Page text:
Origin of Senkotiros

Senkotiros is a style of Filipino martial arts that originated in the Southern Luzon Province of the Philippines. Unlike other Philippine martial art styles, Senkotiros originators were probably not able to pass on the art to their descendants primarily because of the widespread necessity to find work in other provinces and cities.

The demand for work forced the practitioners to spend most of their time away from home. As in most Filipino fighting art systems, it is difficult to determine the exact origin of Senkotiros. Some say that it was derived from the “Camarin” style.

The word “Camarin” means a place to store rice or “palay” or any other grains harvested during the harvest season. The Camarin system was practiced in the “camarin” (warehouse or factory) to avoid being seen by the public and thus maintain the secrecy of their style.

“Camarin” also became the name given by the locals to those who worked in the camarin. When asked about their style of arnis, the practitioners would respond, “Camarin Style”. Others thought that the system was named after the Camarines Province of the Philippines.

Luis Moratillo, a Barangay chief and police officer, was one of the practitioners of this style. In 1947 he passed away, leaving the art of Arnis to his young grandson’s mind (emong) only to be revived 20 years later.

Unfortunately, his life-style sent his poor health from bad to worse because of sleepless nights spent on his gambling habits. In 1947 he passed away, leaving the art of Arnis to his young grandson’s mind (emong) only to be revived 20 years later.

Urban legend indicates that the Camarin workers were constantly ridiculed because of their subordinate place in society. The Camarin workers practiced Arnis in order to defend themselves against the many groups that constantly wanted to harm and ridicule them.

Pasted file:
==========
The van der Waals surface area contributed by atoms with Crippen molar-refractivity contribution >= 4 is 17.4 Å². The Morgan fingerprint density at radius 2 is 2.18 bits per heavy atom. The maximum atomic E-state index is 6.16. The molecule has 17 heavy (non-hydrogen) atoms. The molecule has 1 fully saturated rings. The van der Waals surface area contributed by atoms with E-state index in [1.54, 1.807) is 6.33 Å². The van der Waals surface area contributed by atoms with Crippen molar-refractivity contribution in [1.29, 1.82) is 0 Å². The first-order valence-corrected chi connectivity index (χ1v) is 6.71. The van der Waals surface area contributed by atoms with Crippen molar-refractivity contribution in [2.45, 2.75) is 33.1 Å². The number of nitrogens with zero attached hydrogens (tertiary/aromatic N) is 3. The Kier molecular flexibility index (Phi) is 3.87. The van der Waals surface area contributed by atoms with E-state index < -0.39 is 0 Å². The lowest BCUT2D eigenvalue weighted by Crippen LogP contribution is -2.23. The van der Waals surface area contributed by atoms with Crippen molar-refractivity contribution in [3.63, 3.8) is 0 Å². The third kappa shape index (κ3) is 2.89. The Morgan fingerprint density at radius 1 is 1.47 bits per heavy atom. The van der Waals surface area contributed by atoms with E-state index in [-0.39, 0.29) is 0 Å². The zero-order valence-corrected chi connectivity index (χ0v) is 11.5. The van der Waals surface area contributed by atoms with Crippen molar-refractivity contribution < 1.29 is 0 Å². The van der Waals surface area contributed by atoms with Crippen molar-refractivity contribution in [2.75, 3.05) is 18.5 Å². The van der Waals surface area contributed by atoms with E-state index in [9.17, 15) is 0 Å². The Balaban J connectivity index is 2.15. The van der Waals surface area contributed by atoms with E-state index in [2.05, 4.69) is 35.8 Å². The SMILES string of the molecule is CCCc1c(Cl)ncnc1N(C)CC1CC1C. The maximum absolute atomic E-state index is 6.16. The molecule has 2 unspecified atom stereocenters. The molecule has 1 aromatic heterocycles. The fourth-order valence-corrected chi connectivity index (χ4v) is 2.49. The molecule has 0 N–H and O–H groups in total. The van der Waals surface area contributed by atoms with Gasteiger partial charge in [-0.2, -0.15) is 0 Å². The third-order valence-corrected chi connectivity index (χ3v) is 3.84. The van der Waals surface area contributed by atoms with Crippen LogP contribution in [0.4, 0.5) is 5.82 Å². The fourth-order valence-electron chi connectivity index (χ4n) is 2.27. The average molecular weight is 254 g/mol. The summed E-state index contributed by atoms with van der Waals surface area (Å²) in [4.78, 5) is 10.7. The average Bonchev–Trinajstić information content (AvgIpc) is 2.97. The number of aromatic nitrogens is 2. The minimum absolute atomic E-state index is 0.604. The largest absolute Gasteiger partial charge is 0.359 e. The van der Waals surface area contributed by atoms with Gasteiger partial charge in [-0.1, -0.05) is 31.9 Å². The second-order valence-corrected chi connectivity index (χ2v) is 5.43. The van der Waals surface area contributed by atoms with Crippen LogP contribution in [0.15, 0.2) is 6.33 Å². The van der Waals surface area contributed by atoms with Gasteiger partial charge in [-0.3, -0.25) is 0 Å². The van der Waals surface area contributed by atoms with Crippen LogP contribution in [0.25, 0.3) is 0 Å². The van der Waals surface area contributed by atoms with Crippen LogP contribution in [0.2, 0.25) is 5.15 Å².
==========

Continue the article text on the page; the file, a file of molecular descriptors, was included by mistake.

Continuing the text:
Not long after its development, the rich owners of the camarins (warehouses) soon started to hear tales of the deadly art of Arnis practiced by the workers. This discovery prompted them to investigate the workers and their fighting capabilities.

Those that were found to be experts in Arnis and had been working for the owners for many years were considered loyal and were hired as their personal bodyguards or “katuwang” (trusted right hand person).

This practice continued throughout the years. From Camarines style soon Senkotiros resurfaced and was adopted because of the deadly five striking angles.

Others thought that Senkotiros was the same as the better-known art of Arnis, Cinco Tiro. Cinco (or “sinko” or “senko”) means “five”, and “tiro” means, “strike”.

“Senkotiros”, although similar in meaning to “Arnis” Cinco Tiros, was developed in the Bicol region independently from Cinco Tiros. The word “Senkotiros” could also mean “senior student” in the art of Arnis, or the “Arnis Master”.

This style of Arnis, Senkotiros, is known to be very deadly in the handling of the single stick or “solo baston”. Ultimately the goal of this system is to develop great expertise in the art of empty handed fighting.

The main concept of Senkotiros is to disable and not to kill unless necessary.